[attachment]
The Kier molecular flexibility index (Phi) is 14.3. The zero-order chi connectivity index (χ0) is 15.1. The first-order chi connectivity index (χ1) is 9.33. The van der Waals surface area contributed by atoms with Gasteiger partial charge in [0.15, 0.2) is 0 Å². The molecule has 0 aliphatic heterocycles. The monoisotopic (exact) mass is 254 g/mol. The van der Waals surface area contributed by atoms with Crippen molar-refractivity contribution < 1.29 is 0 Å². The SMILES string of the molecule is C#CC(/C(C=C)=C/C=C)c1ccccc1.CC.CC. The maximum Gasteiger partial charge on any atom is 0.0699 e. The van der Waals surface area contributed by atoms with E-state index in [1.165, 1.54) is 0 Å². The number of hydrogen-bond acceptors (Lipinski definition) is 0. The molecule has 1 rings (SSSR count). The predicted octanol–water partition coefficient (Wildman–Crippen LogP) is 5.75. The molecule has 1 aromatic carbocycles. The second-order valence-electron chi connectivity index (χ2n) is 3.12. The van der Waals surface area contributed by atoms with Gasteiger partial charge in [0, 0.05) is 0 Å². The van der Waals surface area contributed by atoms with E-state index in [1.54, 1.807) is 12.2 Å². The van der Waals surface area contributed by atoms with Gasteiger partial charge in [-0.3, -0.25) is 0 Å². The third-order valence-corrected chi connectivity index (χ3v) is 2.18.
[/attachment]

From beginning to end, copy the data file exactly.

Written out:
The Kier molecular flexibility index (Phi) is 14.3. The zero-order chi connectivity index (χ0) is 15.1. The first-order chi connectivity index (χ1) is 9.33. The van der Waals surface area contributed by atoms with Gasteiger partial charge in [0.15, 0.2) is 0 Å². The molecule has 0 aliphatic heterocycles. The monoisotopic (exact) mass is 254 g/mol. The van der Waals surface area contributed by atoms with Crippen molar-refractivity contribution < 1.29 is 0 Å². The SMILES string of the molecule is C#CC(/C(C=C)=C/C=C)c1ccccc1.CC.CC. The maximum Gasteiger partial charge on any atom is 0.0699 e. The van der Waals surface area contributed by atoms with E-state index in [1.165, 1.54) is 0 Å². The number of hydrogen-bond acceptors (Lipinski definition) is 0. The molecule has 1 rings (SSSR count). The predicted octanol–water partition coefficient (Wildman–Crippen LogP) is 5.75. The molecule has 1 aromatic carbocycles. The second-order valence-electron chi connectivity index (χ2n) is 3.12. The van der Waals surface area contributed by atoms with Gasteiger partial charge in [0, 0.05) is 0 Å². The van der Waals surface area contributed by atoms with E-state index in [1.54, 1.807) is 12.2 Å². The van der Waals surface area contributed by atoms with Gasteiger partial charge in [-0.3, -0.25) is 0 Å². The third-order valence-corrected chi connectivity index (χ3v) is 2.18.